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Software

Proposed spyware bill seeks penalties

An anti-spyware proposal moving rapidly through the U.S. House of Representatives now has some competition.

An anti-spyware proposal moving rapidly through the U.S. House of Representatives now has some competition. The new bill, called the Internet Spyware Prevention Act and introduced Thursday, veers in a completely different direction than a competing measure that the House Energy and Commerce Committee has approved.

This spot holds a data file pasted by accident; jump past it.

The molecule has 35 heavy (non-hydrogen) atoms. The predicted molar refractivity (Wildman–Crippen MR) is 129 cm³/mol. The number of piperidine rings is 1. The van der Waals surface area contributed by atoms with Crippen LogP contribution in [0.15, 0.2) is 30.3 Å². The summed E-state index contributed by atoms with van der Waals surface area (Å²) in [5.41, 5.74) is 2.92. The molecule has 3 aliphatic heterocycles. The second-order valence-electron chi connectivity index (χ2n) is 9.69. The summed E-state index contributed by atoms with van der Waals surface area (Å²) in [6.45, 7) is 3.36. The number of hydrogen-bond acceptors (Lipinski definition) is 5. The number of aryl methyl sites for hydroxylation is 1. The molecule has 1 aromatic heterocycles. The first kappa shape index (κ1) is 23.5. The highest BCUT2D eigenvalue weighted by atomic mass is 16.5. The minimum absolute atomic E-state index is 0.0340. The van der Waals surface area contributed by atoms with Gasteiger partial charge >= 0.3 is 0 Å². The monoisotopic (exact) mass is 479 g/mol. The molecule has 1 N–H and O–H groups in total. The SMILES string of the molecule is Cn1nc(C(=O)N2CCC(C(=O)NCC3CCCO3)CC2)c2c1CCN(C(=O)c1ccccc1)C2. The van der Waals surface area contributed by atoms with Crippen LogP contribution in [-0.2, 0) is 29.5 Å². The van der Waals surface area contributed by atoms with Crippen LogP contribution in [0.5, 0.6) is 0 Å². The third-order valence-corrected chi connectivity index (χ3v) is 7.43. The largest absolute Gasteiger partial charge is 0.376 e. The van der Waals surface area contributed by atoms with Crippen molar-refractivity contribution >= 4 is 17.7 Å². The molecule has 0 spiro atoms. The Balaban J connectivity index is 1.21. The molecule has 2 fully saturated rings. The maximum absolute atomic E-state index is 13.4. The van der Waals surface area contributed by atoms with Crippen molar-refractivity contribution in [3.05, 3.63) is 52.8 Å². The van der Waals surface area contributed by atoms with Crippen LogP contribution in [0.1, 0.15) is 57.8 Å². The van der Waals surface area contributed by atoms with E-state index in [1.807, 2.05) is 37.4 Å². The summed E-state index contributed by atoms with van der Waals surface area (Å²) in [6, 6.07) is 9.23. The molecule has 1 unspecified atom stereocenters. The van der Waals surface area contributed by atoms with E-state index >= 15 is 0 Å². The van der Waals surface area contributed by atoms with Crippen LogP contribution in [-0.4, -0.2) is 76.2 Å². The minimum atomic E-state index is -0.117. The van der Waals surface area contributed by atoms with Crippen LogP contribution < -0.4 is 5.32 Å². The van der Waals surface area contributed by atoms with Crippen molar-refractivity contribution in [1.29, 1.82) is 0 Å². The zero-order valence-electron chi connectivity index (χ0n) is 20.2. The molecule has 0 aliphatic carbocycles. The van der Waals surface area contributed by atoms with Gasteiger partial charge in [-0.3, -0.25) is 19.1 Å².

Instead of trying to define what computer software should or shouldn't do, the ISPA instead says it's illegal to install software "without authorization" if it leaks personal information or "impairs" a computer's security. Unlike the Commerce proposal, it includes criminal penalties of up to two years in prison. It's sponsored by Bob Goodlatte, R-Va., Zoe Lofgren, D-Calif., and Lamar Smith, R-Tex.